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|VOL. 30, NO. 8||P.O. BOX 618, ALTON, ILLINOIS 62002||MARCH 1997|
It's Time to Hold Federal Judges Accountable
Senator Orrin Hatch has taken exception to the New York Times' criticism of his record as chairman of the Senate Judiciary Committee, and he wrote a letter to the editor to object. (2-19-97) The Times had complained that Republican Senators have "politicized" the judicial confirmation process by not confirming enough of Clinton's judicial nominees.
Not so, says Hatch, and he has the numbers to prove it. He proudly asserts that the Senate has confirmed 202 of Clinton's judges. That's more than President Bush's (194), more than President Reagan's (164), and more than President Nixon's (191) during each of their first terms. Hatch added, "None of these judges would have been confirmed without Republican cooperation."
It is not only shocking that Republican Senators have cooperated in confirming Clinton's 202 federal judges, but it is just as shocking that Orrin Hatch is bragging about it. In allowing themselves to be coopted by Bill Clinton, Republican Senators have failed to accept their constitutional "advice and consent" responsibilities.
The federal judges appointed by Bill Clinton and Jimmy Carter are the biggest threat to constitutional self government today. These activist judges have been writing liberal opinions into the law, usurping legislative functions, and depriving Americans of our rights of self-government.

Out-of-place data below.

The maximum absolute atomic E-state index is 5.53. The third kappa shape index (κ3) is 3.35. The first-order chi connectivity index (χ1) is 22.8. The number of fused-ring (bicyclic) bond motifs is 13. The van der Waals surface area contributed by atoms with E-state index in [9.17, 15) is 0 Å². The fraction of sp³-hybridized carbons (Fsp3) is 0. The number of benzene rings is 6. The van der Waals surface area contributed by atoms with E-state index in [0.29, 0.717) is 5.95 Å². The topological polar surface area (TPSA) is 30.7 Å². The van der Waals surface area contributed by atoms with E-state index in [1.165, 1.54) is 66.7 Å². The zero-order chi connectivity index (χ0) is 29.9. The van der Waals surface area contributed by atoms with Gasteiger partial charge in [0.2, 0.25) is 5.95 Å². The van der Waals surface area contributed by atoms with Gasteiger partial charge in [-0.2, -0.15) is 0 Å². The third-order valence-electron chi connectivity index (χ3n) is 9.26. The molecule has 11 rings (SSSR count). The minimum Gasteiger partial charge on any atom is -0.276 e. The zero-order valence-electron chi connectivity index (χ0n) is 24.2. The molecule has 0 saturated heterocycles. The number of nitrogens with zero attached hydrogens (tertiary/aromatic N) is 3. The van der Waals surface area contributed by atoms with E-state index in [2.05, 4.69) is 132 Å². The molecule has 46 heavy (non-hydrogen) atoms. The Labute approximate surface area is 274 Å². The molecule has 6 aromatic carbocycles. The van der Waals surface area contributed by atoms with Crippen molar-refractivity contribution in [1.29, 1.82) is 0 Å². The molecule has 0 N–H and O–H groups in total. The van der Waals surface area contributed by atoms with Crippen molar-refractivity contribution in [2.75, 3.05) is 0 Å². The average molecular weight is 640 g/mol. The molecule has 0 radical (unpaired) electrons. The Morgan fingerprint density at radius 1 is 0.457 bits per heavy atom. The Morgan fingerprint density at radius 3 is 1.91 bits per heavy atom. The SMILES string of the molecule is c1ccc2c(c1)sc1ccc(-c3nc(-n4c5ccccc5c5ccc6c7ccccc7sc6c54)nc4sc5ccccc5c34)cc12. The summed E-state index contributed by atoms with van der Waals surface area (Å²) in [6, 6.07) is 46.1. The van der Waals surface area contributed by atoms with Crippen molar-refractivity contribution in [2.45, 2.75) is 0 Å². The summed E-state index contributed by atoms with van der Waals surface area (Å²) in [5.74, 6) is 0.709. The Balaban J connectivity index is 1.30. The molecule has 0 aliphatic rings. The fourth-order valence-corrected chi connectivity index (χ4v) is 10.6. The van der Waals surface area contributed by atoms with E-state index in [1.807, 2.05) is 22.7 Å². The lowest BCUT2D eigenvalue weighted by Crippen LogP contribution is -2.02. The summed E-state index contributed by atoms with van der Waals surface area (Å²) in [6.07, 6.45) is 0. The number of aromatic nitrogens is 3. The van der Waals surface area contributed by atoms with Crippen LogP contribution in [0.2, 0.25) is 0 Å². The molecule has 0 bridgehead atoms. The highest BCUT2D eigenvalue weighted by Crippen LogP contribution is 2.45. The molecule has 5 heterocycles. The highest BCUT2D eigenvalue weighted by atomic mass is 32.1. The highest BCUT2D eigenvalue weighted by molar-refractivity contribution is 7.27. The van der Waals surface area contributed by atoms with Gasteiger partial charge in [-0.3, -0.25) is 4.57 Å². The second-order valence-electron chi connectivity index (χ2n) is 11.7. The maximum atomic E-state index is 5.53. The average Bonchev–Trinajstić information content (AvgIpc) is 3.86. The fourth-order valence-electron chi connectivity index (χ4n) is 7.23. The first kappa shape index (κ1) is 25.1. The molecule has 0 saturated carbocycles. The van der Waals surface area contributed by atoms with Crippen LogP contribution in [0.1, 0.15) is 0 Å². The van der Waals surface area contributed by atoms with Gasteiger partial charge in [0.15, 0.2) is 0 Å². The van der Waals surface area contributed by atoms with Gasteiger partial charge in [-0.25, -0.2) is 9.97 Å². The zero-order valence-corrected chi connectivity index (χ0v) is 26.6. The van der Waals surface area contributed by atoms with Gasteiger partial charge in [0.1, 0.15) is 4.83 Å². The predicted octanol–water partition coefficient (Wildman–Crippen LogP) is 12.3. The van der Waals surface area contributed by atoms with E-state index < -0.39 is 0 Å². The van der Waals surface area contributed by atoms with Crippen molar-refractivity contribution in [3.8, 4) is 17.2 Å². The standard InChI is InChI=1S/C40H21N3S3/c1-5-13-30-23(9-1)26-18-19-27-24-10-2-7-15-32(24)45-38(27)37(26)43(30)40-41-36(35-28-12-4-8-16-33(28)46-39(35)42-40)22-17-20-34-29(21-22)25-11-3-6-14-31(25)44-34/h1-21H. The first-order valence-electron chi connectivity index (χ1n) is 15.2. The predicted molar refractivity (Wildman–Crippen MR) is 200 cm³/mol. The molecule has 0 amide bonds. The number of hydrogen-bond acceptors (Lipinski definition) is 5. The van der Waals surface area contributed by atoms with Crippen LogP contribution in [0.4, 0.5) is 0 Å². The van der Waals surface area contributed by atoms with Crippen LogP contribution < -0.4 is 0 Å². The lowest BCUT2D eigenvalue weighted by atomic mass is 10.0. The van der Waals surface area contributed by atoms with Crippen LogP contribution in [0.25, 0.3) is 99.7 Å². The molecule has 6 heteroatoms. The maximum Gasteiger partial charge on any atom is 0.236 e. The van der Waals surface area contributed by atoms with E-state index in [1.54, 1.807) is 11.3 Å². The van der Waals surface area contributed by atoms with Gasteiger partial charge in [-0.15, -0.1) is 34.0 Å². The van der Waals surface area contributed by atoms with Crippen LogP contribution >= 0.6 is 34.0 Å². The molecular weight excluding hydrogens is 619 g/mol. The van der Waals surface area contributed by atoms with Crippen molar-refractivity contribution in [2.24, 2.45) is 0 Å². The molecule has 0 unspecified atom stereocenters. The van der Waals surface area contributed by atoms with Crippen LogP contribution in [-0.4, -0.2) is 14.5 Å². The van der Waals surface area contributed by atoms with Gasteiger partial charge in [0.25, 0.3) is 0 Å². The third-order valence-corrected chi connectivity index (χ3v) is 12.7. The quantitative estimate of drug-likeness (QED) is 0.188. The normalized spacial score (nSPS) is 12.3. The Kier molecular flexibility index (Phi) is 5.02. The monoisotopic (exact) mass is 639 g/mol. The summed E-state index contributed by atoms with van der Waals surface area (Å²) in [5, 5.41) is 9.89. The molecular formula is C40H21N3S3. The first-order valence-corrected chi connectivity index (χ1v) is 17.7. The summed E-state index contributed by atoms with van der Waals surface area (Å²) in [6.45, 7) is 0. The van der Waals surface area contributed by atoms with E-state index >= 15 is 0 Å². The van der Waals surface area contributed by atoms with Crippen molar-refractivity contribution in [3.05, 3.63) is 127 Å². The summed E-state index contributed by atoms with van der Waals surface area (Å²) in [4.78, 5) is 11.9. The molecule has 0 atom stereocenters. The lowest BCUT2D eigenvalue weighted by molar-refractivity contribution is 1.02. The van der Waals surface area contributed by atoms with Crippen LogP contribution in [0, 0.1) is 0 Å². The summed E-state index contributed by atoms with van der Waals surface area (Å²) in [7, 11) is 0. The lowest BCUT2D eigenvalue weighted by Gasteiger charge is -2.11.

Last November 15, Senator Hatch made a speech to the Federalist Society in which he said, "Those nominees who are or will be judicial activists should not be nominated by the President or confirmed by the Senate, and I personally will do my best to see to it that they are not." Sounds good, doesn't it?
But Senator Hatch and Republican leader Bob Dole enthusiastically confirmed Clinton's most activist Supreme Court nominee, Ruth Bader Ginsburg. Her Supreme Court opinion forcing Virginia Military Institute to admit women is typical feminist judicial extremism and was wholly predictable at the time of her appointment. Where were Orrin Hatch and Republican Senators then? They didn't even ask Ginsburg any questions about her own published writings in support of radical feminist goals to fundamentally change our Constitution. (See the Phyllis Schlafly Report, July 1993)
David Barton of the Texas-based organization called WallBuilders has just published a handbook called Impeachment, in which he lays out the constitutional foundations for using impeachment to curb our present overactive judiciary. (WallBuilders, P.O. Box 397, Aledo, TX 76008, 817-441-6044)
The Constitution contains six clauses about impeachment. The House of Representatives has the sole power of impeachment (the presentation of formal charges). The Senate has the sole power to try impeachments, and conviction requires a two-thirds vote. Punishment can be removal from office or removal plus a bar against future office-holding.